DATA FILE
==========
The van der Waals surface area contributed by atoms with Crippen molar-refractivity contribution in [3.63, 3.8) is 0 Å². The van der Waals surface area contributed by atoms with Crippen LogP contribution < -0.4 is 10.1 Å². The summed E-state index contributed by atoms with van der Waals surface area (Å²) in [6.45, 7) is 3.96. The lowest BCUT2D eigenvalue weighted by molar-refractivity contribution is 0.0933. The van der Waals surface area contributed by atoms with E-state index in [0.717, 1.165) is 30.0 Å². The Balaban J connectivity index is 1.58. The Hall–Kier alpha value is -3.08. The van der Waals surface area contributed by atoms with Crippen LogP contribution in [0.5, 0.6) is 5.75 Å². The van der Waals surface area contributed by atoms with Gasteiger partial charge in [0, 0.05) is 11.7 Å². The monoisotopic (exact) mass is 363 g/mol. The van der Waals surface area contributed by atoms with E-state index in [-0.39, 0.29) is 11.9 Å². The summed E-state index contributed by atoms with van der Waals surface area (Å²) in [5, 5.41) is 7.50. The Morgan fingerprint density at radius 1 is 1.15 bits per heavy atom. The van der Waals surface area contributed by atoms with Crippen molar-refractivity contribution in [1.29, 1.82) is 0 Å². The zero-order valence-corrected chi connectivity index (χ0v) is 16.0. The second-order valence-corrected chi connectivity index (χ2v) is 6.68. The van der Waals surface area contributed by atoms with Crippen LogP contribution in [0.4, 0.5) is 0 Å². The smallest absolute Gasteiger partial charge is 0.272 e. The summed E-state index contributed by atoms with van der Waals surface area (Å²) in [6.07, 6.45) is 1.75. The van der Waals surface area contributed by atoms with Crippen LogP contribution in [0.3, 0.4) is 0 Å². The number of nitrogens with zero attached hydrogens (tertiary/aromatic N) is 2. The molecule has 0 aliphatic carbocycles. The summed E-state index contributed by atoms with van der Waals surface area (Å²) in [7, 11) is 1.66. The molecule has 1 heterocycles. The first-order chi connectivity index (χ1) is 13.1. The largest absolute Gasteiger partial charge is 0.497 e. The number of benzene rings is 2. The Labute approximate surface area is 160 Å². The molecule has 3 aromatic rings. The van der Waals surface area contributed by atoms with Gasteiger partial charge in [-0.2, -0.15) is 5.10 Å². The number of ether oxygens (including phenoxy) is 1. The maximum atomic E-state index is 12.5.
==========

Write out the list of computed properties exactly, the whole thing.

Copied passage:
The van der Waals surface area contributed by atoms with Crippen molar-refractivity contribution in [3.63, 3.8) is 0 Å². The van der Waals surface area contributed by atoms with Crippen LogP contribution < -0.4 is 10.1 Å². The summed E-state index contributed by atoms with van der Waals surface area (Å²) in [6.45, 7) is 3.96. The lowest BCUT2D eigenvalue weighted by molar-refractivity contribution is 0.0933. The van der Waals surface area contributed by atoms with E-state index in [0.717, 1.165) is 30.0 Å². The Balaban J connectivity index is 1.58. The Hall–Kier alpha value is -3.08. The van der Waals surface area contributed by atoms with Crippen LogP contribution in [0.5, 0.6) is 5.75 Å². The van der Waals surface area contributed by atoms with Gasteiger partial charge in [0, 0.05) is 11.7 Å². The monoisotopic (exact) mass is 363 g/mol. The van der Waals surface area contributed by atoms with E-state index in [-0.39, 0.29) is 11.9 Å². The summed E-state index contributed by atoms with van der Waals surface area (Å²) in [5, 5.41) is 7.50. The Morgan fingerprint density at radius 1 is 1.15 bits per heavy atom. The van der Waals surface area contributed by atoms with Crippen molar-refractivity contribution in [1.29, 1.82) is 0 Å². The zero-order valence-corrected chi connectivity index (χ0v) is 16.0. The second-order valence-corrected chi connectivity index (χ2v) is 6.68. The van der Waals surface area contributed by atoms with Crippen LogP contribution in [0.4, 0.5) is 0 Å². The smallest absolute Gasteiger partial charge is 0.272 e. The summed E-state index contributed by atoms with van der Waals surface area (Å²) in [6.07, 6.45) is 1.75. The van der Waals surface area contributed by atoms with Crippen LogP contribution in [0.3, 0.4) is 0 Å². The number of nitrogens with zero attached hydrogens (tertiary/aromatic N) is 2. The molecule has 0 aliphatic carbocycles. The summed E-state index contributed by atoms with van der Waals surface area (Å²) in [7, 11) is 1.66. The molecule has 1 heterocycles. The first-order chi connectivity index (χ1) is 13.1. The largest absolute Gasteiger partial charge is 0.497 e. The number of benzene rings is 2. The Labute approximate surface area is 160 Å². The molecule has 3 aromatic rings. The van der Waals surface area contributed by atoms with Gasteiger partial charge in [-0.2, -0.15) is 5.10 Å². The number of ether oxygens (including phenoxy) is 1. The maximum atomic E-state index is 12.5.